Medical training under fire
Jamie Saben describes life at medical school on the Thai-Burma border
Imagine learning to practise medicine in one year in a language that you only partially understand. Picture returning to your jungle refugee camp, or perhaps the front line, where patients are looking to you for a cure.
These are the lives of Burmese refugee students. I spent three weeks with them in October 1999 during an elective at the Mae Tao clinic, a de facto medical school, whose creation was spurred by Burma's political turmoil.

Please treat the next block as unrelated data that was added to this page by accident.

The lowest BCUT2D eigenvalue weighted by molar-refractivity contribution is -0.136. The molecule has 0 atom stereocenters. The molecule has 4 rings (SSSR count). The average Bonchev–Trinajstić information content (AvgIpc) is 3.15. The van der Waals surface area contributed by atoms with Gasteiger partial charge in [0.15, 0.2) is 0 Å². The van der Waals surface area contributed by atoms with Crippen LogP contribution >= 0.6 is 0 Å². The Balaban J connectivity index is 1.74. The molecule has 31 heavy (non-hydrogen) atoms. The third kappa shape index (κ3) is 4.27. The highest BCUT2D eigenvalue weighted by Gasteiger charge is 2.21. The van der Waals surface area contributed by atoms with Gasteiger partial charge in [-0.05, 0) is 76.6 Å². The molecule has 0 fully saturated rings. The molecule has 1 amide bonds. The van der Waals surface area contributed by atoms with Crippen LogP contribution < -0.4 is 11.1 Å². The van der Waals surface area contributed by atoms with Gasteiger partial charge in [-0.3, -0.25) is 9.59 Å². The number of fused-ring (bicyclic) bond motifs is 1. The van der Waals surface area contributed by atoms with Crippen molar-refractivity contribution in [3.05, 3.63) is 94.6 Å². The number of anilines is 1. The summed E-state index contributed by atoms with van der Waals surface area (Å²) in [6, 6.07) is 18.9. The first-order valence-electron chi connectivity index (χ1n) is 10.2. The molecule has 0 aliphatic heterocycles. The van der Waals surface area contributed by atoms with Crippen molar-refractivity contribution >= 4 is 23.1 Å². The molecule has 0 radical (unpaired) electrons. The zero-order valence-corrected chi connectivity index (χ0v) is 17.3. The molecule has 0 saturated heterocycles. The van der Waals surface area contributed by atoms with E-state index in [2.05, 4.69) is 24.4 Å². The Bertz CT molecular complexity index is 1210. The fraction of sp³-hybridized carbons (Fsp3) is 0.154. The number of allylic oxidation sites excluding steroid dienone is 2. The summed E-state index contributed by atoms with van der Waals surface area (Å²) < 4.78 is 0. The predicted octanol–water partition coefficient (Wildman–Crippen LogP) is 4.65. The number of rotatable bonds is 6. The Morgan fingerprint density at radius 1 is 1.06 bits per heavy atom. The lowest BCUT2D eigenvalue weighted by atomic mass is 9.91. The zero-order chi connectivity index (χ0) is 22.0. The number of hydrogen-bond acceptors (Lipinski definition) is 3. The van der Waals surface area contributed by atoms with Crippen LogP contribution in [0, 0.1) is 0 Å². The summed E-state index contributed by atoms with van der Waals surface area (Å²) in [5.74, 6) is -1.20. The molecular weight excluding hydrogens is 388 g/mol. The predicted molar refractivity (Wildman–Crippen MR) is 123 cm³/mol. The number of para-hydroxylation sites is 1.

In the summer of 1998, 60 students arrived at the Mae Tao clinic for intensive medical training. They came by foot, truck, or plane from the nine refugee camps scattered up and down the Thai-Burma border. A few trekked for days from their villages in Burma to be trained by Dr Cynthia Maung, who is widely known as a selfless doctor who is dedicated to helping her people.
Most of the journeys were sponsored by